(4) If a person makes an application in accordance with subsection (3) and the Official Receiver is satisfied that the person is entitled to those moneys or a part of those moneys, the Official Receiver must:
(a) make a written determination to that effect; and
(b) specify in the determination the amount to which the person is so entitled; and
(c) give the person notice of the determination.
(5) The Commonwealth must pay to the person an amount equal to the amount referred to in paragraph (4)(b). That amount is a repayment for the purposes of section 77 of the Public Governance, Performance and Accountability Act 2013
Official Receiver not satisfied person entitled to moneys
(6) If a person makes an application in accordance with subsection (3) and the Official Receiver is not satisfied as mentioned in subsection (4), the Official Receiver must:
(a) make a written determination to that effect; and
(b) give the person notice of the determination.
Review by the Court
(7) The person may apply to the Court for review of a determination under subsection (4) or (6).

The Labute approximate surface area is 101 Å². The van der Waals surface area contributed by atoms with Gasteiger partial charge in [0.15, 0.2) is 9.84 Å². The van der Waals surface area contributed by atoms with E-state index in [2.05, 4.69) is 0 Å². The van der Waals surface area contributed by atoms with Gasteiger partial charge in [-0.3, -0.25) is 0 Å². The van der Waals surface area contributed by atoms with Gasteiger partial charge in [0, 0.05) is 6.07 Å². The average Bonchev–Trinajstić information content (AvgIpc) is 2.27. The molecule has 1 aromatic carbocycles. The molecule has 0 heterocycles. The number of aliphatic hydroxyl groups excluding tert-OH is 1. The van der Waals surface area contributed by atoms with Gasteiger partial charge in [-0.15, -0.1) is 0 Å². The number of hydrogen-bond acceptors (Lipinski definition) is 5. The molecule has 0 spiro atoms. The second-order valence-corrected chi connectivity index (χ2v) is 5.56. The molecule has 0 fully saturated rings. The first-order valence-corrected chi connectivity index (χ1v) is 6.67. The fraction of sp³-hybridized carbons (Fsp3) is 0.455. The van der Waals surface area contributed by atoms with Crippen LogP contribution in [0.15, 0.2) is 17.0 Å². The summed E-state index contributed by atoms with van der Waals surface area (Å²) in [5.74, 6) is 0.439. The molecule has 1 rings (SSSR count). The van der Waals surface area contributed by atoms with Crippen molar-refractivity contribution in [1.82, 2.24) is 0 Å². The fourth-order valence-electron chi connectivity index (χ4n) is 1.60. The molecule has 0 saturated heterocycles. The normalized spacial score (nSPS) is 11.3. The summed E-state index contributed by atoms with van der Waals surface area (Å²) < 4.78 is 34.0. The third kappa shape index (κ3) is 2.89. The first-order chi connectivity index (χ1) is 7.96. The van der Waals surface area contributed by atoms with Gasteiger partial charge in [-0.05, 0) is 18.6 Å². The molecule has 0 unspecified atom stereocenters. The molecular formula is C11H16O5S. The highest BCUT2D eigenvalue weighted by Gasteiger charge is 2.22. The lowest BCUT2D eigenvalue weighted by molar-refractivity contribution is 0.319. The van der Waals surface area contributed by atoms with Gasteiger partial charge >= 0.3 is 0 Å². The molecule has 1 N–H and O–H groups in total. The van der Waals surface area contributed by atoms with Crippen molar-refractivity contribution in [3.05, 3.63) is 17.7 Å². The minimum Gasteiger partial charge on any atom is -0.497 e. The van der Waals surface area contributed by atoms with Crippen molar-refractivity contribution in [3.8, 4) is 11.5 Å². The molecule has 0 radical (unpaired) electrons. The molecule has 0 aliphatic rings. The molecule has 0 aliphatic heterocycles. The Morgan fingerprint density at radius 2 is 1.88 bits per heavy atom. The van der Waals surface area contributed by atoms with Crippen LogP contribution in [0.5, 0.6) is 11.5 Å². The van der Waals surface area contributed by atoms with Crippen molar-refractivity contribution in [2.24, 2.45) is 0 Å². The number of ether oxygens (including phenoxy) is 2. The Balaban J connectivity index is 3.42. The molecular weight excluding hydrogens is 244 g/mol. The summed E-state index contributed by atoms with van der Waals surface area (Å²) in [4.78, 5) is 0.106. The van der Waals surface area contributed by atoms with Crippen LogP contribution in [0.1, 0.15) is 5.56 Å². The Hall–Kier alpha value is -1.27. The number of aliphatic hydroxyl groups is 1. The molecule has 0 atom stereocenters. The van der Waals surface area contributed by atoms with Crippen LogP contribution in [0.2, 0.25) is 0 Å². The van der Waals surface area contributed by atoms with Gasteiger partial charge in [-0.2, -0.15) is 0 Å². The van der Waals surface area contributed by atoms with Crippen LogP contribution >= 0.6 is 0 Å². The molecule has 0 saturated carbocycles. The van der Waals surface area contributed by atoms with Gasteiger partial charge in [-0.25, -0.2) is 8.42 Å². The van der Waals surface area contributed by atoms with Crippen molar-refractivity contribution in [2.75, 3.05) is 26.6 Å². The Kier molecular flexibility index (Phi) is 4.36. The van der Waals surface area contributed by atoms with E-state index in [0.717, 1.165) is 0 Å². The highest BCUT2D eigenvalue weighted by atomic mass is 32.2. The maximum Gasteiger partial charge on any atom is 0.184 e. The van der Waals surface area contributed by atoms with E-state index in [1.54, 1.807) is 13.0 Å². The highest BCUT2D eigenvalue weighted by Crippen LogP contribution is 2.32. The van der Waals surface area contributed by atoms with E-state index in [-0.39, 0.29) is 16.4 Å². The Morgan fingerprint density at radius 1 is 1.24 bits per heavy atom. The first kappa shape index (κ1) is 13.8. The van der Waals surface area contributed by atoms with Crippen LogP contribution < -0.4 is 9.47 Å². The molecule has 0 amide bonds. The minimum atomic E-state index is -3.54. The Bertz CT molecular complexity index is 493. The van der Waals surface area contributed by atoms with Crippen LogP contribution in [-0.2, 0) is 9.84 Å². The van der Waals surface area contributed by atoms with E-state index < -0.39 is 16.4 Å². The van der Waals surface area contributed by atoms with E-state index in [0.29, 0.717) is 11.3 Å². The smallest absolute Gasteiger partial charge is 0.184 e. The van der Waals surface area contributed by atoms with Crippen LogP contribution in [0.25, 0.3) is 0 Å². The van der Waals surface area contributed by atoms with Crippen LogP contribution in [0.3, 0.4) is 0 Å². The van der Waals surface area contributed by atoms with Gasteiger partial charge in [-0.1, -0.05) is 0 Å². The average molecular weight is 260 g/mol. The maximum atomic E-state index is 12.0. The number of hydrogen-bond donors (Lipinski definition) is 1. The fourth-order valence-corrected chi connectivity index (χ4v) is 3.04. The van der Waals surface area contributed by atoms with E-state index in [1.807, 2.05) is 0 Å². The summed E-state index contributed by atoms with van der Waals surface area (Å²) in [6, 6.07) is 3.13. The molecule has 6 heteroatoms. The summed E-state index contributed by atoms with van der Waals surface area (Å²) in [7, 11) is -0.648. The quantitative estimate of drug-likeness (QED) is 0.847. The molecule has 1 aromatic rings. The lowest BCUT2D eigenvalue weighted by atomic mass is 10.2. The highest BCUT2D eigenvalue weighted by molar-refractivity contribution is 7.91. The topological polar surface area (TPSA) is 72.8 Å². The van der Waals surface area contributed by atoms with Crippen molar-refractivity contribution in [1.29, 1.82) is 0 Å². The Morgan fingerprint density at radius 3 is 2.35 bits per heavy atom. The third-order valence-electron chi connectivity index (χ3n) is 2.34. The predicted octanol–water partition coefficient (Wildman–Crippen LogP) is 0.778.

(8) After reviewing the determination, the Court must:
(a) affirm the determination; or
(b) vary the determination; or
(c) set aside the determination and substitute another determination.
Official Receiver’s determination not a legislative instrument
(9) A determination under subsection (4) or (6) is not a legislative instrument.
2.2 Paragraph 2.1 is applicable to applications made on or after 27 June 2019, regardless of when the monies were paid to the Commonwealth. For applications made prior to 27 June 2019, former section 254(3) will continue to apply i.e. these applications can only be made to the Court for an order declaring that a person is entitled to the monies held by the Commonwealth.
3.1 Subsection 254(2) of the Act sets out two circumstances where funds held by a personal insolvency practitioner are required to be paid to the Commonwealth.
(i) Paragraph 254(2)(a) - Practitioner holds unclaimed dividends or other monies for more than 6 months
3.2 This provision applies in situations where the person entitled to the dividends or other money has been identified but cannot be located or contacted after all reasonable efforts to do so.
Creditor or payee can't be located or payment is returned
3.3 In cases where a creditor is entitled to be paid a dividend or there is another payee entitled to payment and, either no address is known or payment has been returned unclaimed, the Act requires that all reasonable steps will be taken by the personal insolvency practitioner to identify the intended payee’s whereabouts and effect the payment. This may require issuing a new cheque or authorising an electronic transfer to a different account.